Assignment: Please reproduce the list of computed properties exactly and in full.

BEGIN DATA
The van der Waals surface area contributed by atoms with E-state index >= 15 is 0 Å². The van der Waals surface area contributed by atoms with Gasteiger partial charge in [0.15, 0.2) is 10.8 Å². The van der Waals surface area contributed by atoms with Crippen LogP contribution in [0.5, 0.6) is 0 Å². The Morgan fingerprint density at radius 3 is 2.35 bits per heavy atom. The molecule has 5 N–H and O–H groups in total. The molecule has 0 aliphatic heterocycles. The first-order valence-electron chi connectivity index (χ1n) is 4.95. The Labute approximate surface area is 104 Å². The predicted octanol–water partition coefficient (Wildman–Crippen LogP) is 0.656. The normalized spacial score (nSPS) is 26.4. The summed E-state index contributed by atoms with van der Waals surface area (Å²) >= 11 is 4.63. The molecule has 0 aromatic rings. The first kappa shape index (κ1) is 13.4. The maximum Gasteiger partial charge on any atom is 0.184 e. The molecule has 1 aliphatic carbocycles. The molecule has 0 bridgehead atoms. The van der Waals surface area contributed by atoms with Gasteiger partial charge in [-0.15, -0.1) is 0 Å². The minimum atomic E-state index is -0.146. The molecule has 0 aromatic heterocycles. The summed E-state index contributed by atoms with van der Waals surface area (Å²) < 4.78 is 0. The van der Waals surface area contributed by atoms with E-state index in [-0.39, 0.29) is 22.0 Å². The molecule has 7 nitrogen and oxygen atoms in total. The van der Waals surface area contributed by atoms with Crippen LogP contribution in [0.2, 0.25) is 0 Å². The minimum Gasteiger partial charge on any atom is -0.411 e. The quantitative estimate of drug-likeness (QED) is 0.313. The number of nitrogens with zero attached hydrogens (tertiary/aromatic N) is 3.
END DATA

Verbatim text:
The van der Waals surface area contributed by atoms with E-state index >= 15 is 0 Å². The van der Waals surface area contributed by atoms with Gasteiger partial charge in [0.15, 0.2) is 10.8 Å². The van der Waals surface area contributed by atoms with Crippen LogP contribution in [0.5, 0.6) is 0 Å². The Morgan fingerprint density at radius 3 is 2.35 bits per heavy atom. The molecule has 5 N–H and O–H groups in total. The molecule has 0 aliphatic heterocycles. The first-order valence-electron chi connectivity index (χ1n) is 4.95. The Labute approximate surface area is 104 Å². The predicted octanol–water partition coefficient (Wildman–Crippen LogP) is 0.656. The normalized spacial score (nSPS) is 26.4. The summed E-state index contributed by atoms with van der Waals surface area (Å²) >= 11 is 4.63. The molecule has 0 aromatic rings. The first kappa shape index (κ1) is 13.4. The maximum Gasteiger partial charge on any atom is 0.184 e. The molecule has 1 aliphatic carbocycles. The molecule has 0 bridgehead atoms. The van der Waals surface area contributed by atoms with Gasteiger partial charge in [-0.15, -0.1) is 0 Å². The minimum atomic E-state index is -0.146. The molecule has 0 aromatic heterocycles. The summed E-state index contributed by atoms with van der Waals surface area (Å²) < 4.78 is 0. The van der Waals surface area contributed by atoms with E-state index in [-0.39, 0.29) is 22.0 Å². The molecule has 7 nitrogen and oxygen atoms in total. The van der Waals surface area contributed by atoms with Crippen LogP contribution in [0.2, 0.25) is 0 Å². The minimum Gasteiger partial charge on any atom is -0.411 e. The quantitative estimate of drug-likeness (QED) is 0.313. The number of nitrogens with zero attached hydrogens (tertiary/aromatic N) is 3.